Turning access control into SEP ;-)


(Tino) #1

I don't remember the exact location, but there have been several contributions from active members of the community who stated they would be fine with just two levels of access control — but I haven't seen this standpoint discussed at all.
Most likely, that is because it contradicts the perceived spirit on swift-evolution, but who knows, maybe this opinion isn't as isolated as we think?
To be honest, I don't expect that such a drastic simplification would be seriously considered, but I think it's a good exercise to take such an extreme perspective.

[If anyone would like to participate in this experiment, you may prefer to skip the rest for now to avoid bias :wink: ]

[personal results start here]

I don't need access control as a tool to enforce my opinion onto others, so I'm not generally opposed to a compiler-orientated model, where access limitation would only be used to allow better optimisation.

What I don't want to loose is a way to document intensions which helps users of an API — but this could be something different than a compilation error that tells me I'm trying to call a method that I'm not allowed to use.
In my day to day routine, the language level actually isn't that important:
When I work in an environment that is new to me, a method that is missing in autocompletion is as protected as a private member, and it's similar for overrides.
So I would be fine with a set of annotations that are ignored by the compiler, but used by the IDE. Actually, such an approach could have saved me from stupid errors in the past, because the compiler only knows if I'm allowed or forbidden to do something (anyone else ever had fun with UITableView.didDeselectRowAtIndexPath? Alphabetical order is a really inconvenient sometimes, and there is no way for the compiler to detect such problems reliably).


(Andrey Fidrya) #2

I use this access control model. As I usually split large classes into multiple files using extensions, marking members "fileprivate" or "private" initially is pointless.

Of course, "private" can be used for small classes which don't need to be split, but that would be inconsistent. Also the code looks tidy without being cluttered with "private" in every declaration.

It's too bad that compiler can't protect classes inside the same module from accessing implementation details of other classes using this approach, but I sacrificed this for freely splitting code between files. Imo, ideal access model for this coding style would be "type+extensions" visibility default with explicit "module" ("internal") and "public" modifiers.

Andrey

···

On 17 Apr 2017, at 14:17, Tino Heth via swift-evolution <swift-evolution@swift.org> wrote:

I don't remember the exact location, but there have been several contributions from active members of the community who stated they would be fine with just two levels of access control — but I haven't seen this standpoint discussed at all.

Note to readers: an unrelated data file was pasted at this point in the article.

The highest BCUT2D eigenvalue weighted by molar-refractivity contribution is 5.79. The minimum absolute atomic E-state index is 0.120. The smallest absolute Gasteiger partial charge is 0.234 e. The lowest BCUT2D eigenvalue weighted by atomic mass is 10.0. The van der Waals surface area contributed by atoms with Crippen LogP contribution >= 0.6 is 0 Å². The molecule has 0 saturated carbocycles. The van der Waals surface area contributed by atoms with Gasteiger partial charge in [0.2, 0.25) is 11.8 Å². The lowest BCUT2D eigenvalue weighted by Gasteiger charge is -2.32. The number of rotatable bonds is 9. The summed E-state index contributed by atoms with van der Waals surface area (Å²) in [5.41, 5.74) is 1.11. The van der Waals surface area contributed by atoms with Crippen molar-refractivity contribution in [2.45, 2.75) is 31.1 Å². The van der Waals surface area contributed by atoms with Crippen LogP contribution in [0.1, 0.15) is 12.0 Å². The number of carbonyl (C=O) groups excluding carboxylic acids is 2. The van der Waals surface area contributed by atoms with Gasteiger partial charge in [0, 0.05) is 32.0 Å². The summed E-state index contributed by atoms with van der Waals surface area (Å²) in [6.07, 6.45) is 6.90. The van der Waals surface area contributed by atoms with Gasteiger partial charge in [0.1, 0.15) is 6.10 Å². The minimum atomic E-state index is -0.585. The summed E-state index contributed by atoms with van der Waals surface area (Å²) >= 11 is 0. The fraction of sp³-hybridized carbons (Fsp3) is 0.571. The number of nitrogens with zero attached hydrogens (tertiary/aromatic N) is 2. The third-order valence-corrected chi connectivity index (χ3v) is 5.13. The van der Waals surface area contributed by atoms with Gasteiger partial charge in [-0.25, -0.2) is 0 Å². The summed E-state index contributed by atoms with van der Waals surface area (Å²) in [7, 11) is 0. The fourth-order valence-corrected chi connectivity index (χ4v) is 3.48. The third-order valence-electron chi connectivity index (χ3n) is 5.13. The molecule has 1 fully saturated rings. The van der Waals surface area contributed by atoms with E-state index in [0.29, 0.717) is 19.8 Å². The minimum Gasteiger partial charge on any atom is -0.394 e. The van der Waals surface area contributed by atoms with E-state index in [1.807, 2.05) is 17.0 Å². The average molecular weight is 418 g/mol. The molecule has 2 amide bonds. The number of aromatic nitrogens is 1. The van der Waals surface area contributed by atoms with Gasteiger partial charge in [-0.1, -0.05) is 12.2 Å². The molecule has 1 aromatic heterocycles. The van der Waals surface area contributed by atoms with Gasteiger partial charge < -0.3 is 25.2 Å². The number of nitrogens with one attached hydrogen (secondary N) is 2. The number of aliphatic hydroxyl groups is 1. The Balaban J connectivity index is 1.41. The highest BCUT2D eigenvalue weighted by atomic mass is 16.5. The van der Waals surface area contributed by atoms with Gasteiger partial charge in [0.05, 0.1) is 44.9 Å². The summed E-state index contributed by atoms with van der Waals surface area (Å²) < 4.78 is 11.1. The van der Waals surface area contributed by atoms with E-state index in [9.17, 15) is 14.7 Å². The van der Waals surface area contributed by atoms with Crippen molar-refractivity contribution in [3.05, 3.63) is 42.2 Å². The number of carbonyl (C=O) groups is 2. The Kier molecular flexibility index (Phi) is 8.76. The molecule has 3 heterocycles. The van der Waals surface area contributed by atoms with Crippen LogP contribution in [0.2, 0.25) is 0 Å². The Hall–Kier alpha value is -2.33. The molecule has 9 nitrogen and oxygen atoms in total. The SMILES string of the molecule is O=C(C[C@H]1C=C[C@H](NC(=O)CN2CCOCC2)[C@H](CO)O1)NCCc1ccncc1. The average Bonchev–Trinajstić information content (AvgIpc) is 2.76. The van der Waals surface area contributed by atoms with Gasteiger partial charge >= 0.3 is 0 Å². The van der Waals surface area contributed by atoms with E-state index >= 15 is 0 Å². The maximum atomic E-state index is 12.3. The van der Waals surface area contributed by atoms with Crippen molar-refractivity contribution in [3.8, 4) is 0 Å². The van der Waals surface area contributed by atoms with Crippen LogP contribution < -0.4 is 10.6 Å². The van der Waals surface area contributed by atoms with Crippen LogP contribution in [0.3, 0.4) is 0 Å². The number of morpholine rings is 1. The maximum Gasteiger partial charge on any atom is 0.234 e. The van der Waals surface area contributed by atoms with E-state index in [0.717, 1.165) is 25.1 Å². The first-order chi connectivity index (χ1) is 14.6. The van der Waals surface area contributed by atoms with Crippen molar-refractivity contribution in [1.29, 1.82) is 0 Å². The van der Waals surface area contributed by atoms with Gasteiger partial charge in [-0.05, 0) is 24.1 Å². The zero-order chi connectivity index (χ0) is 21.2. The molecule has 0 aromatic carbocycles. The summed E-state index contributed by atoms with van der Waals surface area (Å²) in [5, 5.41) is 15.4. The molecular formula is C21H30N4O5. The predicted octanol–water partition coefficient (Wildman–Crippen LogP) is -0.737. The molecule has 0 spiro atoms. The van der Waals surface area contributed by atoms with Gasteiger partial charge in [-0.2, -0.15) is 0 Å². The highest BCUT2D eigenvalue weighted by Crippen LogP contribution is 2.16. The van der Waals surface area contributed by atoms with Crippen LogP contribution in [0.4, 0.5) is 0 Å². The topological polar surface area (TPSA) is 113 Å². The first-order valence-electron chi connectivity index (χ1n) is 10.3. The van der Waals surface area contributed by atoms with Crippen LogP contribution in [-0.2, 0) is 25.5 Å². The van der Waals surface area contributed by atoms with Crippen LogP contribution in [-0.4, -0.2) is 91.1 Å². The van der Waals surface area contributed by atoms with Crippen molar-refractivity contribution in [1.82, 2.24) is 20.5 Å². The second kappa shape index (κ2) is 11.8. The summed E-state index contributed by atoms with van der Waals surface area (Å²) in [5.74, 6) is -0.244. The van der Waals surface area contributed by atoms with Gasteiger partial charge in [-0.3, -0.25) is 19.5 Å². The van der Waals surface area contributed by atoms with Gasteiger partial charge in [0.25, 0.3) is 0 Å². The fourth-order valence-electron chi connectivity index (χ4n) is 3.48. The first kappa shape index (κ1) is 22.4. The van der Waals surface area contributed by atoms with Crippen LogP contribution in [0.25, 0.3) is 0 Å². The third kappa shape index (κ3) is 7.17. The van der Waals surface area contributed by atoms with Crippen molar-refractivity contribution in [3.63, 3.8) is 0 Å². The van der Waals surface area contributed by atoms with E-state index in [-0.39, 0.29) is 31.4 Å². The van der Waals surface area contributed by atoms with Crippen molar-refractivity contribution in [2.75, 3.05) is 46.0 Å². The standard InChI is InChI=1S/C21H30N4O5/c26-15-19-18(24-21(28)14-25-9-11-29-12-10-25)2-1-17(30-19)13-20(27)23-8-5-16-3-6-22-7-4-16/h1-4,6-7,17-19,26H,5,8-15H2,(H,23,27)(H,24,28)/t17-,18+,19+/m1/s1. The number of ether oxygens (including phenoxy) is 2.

Most likely, that is because it contradicts the perceived spirit on swift-evolution, but who knows, maybe this opinion isn't as isolated as we think?
To be honest, I don't expect that such a drastic simplification would be seriously considered, but I think it's a good exercise to take such an extreme perspective.

[If anyone would like to participate in this experiment, you may prefer to skip the rest for now to avoid bias :wink: ]

[personal results start here]

I don't need access control as a tool to enforce my opinion onto others, so I'm not generally opposed to a compiler-orientated model, where access limitation would only be used to allow better optimisation.

What I don't want to loose is a way to document intensions which helps users of an API — but this could be something different than a compilation error that tells me I'm trying to call a method that I'm not allowed to use.
In my day to day routine, the language level actually isn't that important:
When I work in an environment that is new to me, a method that is missing in autocompletion is as protected as a private member, and it's similar for overrides.
So I would be fine with a set of annotations that are ignored by the compiler, but used by the IDE. Actually, such an approach could have saved me from stupid errors in the past, because the compiler only knows if I'm allowed or forbidden to do something (anyone else ever had fun with UITableView.didDeselectRowAtIndexPath? Alphabetical order is a really inconvenient sometimes, and there is no way for the compiler to detect such problems reliably).

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